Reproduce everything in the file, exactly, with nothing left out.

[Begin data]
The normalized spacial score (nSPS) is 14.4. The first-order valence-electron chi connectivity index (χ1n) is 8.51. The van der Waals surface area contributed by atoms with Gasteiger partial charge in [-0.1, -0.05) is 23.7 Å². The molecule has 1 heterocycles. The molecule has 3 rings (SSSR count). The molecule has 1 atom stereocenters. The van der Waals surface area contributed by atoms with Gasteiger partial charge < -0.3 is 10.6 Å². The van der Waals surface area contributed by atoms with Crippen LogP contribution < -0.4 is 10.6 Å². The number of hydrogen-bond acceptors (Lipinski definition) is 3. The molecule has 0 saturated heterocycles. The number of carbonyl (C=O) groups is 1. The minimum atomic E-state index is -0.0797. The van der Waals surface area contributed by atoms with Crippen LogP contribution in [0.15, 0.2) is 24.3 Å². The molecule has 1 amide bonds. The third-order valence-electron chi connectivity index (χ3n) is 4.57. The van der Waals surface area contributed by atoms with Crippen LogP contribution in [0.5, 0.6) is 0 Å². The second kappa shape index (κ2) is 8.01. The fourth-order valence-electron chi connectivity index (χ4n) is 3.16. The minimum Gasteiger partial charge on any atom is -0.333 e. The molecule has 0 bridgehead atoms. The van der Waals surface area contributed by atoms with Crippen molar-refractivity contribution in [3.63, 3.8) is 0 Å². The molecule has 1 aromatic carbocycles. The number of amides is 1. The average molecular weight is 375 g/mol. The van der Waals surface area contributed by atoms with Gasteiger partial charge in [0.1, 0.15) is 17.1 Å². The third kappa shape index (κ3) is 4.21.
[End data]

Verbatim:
The normalized spacial score (nSPS) is 14.4. The first-order valence-electron chi connectivity index (χ1n) is 8.51. The van der Waals surface area contributed by atoms with Gasteiger partial charge in [-0.1, -0.05) is 23.7 Å². The molecule has 1 heterocycles. The molecule has 3 rings (SSSR count). The molecule has 1 atom stereocenters. The van der Waals surface area contributed by atoms with Gasteiger partial charge < -0.3 is 10.6 Å². The van der Waals surface area contributed by atoms with Crippen LogP contribution < -0.4 is 10.6 Å². The number of hydrogen-bond acceptors (Lipinski definition) is 3. The molecule has 0 saturated heterocycles. The number of carbonyl (C=O) groups is 1. The minimum atomic E-state index is -0.0797. The van der Waals surface area contributed by atoms with Crippen LogP contribution in [0.15, 0.2) is 24.3 Å². The molecule has 1 amide bonds. The third-order valence-electron chi connectivity index (χ3n) is 4.57. The van der Waals surface area contributed by atoms with Crippen LogP contribution in [0.5, 0.6) is 0 Å². The second kappa shape index (κ2) is 8.01. The fourth-order valence-electron chi connectivity index (χ4n) is 3.16. The minimum Gasteiger partial charge on any atom is -0.333 e. The molecule has 0 bridgehead atoms. The van der Waals surface area contributed by atoms with Crippen molar-refractivity contribution in [3.63, 3.8) is 0 Å². The molecule has 1 aromatic carbocycles. The number of amides is 1. The average molecular weight is 375 g/mol. The van der Waals surface area contributed by atoms with Gasteiger partial charge in [0.1, 0.15) is 17.1 Å². The third kappa shape index (κ3) is 4.21.